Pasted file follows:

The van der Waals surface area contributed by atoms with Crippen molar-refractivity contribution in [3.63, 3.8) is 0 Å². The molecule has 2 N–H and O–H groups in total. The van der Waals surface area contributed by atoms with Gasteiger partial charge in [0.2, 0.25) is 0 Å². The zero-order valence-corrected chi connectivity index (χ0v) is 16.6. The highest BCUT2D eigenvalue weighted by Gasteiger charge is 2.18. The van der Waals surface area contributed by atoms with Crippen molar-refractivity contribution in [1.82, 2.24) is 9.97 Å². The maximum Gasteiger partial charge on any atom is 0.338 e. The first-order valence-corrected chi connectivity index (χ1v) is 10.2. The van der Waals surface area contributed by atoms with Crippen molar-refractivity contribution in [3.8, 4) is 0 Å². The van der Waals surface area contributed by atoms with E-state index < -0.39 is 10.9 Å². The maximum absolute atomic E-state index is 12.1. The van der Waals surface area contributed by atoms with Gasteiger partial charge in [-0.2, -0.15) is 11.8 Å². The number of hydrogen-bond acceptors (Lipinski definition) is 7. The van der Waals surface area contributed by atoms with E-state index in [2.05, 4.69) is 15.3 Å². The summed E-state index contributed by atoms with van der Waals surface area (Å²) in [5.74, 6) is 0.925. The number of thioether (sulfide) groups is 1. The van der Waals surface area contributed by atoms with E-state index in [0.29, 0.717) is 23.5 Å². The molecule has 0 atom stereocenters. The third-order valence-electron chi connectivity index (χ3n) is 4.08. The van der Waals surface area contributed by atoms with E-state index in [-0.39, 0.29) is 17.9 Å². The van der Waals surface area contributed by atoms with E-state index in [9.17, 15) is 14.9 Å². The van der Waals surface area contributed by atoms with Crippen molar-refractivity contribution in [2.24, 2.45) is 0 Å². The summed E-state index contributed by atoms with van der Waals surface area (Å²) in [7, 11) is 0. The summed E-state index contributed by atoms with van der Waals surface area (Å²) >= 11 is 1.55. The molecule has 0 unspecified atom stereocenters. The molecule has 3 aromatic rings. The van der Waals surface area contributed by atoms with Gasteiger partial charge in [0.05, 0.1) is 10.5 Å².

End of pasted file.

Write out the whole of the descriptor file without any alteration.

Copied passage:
The van der Waals surface area contributed by atoms with Crippen molar-refractivity contribution in [3.63, 3.8) is 0 Å². The molecule has 2 N–H and O–H groups in total. The van der Waals surface area contributed by atoms with Gasteiger partial charge in [0.2, 0.25) is 0 Å². The zero-order valence-corrected chi connectivity index (χ0v) is 16.6. The highest BCUT2D eigenvalue weighted by Gasteiger charge is 2.18. The van der Waals surface area contributed by atoms with Crippen molar-refractivity contribution in [1.82, 2.24) is 9.97 Å². The maximum Gasteiger partial charge on any atom is 0.338 e. The first-order valence-corrected chi connectivity index (χ1v) is 10.2. The van der Waals surface area contributed by atoms with Crippen molar-refractivity contribution in [3.8, 4) is 0 Å². The van der Waals surface area contributed by atoms with E-state index < -0.39 is 10.9 Å². The maximum absolute atomic E-state index is 12.1. The van der Waals surface area contributed by atoms with Gasteiger partial charge in [-0.2, -0.15) is 11.8 Å². The number of hydrogen-bond acceptors (Lipinski definition) is 7. The van der Waals surface area contributed by atoms with E-state index in [2.05, 4.69) is 15.3 Å². The summed E-state index contributed by atoms with van der Waals surface area (Å²) in [5.74, 6) is 0.925. The number of thioether (sulfide) groups is 1. The van der Waals surface area contributed by atoms with E-state index in [0.29, 0.717) is 23.5 Å². The molecule has 0 atom stereocenters. The third-order valence-electron chi connectivity index (χ3n) is 4.08. The van der Waals surface area contributed by atoms with E-state index in [-0.39, 0.29) is 17.9 Å². The van der Waals surface area contributed by atoms with E-state index in [9.17, 15) is 14.9 Å². The van der Waals surface area contributed by atoms with Crippen molar-refractivity contribution in [2.24, 2.45) is 0 Å². The summed E-state index contributed by atoms with van der Waals surface area (Å²) in [7, 11) is 0. The summed E-state index contributed by atoms with van der Waals surface area (Å²) >= 11 is 1.55. The molecule has 0 unspecified atom stereocenters. The molecule has 3 aromatic rings. The van der Waals surface area contributed by atoms with Gasteiger partial charge in [0.05, 0.1) is 10.5 Å².